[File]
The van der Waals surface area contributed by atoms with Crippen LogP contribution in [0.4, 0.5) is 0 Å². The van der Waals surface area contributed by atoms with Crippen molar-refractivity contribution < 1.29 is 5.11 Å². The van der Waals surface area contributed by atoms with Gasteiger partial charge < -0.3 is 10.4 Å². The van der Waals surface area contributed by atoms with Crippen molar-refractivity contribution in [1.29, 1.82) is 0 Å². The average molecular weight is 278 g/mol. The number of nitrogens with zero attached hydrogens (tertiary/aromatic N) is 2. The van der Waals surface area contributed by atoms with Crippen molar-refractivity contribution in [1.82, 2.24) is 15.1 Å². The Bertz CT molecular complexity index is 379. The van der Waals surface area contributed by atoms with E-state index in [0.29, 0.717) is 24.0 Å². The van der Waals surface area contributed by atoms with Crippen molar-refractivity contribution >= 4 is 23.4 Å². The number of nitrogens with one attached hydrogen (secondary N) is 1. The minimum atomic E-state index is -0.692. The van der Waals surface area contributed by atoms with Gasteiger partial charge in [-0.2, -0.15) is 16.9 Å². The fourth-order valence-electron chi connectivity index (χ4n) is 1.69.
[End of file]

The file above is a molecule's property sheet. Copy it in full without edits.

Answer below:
The van der Waals surface area contributed by atoms with Crippen LogP contribution in [0.4, 0.5) is 0 Å². The van der Waals surface area contributed by atoms with Crippen molar-refractivity contribution < 1.29 is 5.11 Å². The van der Waals surface area contributed by atoms with Gasteiger partial charge < -0.3 is 10.4 Å². The van der Waals surface area contributed by atoms with Crippen molar-refractivity contribution in [1.29, 1.82) is 0 Å². The average molecular weight is 278 g/mol. The number of nitrogens with zero attached hydrogens (tertiary/aromatic N) is 2. The van der Waals surface area contributed by atoms with Crippen molar-refractivity contribution in [1.82, 2.24) is 15.1 Å². The Bertz CT molecular complexity index is 379. The van der Waals surface area contributed by atoms with E-state index in [0.29, 0.717) is 24.0 Å². The van der Waals surface area contributed by atoms with Crippen molar-refractivity contribution >= 4 is 23.4 Å². The number of nitrogens with one attached hydrogen (secondary N) is 1. The minimum atomic E-state index is -0.692. The van der Waals surface area contributed by atoms with Gasteiger partial charge in [-0.2, -0.15) is 16.9 Å². The fourth-order valence-electron chi connectivity index (χ4n) is 1.69.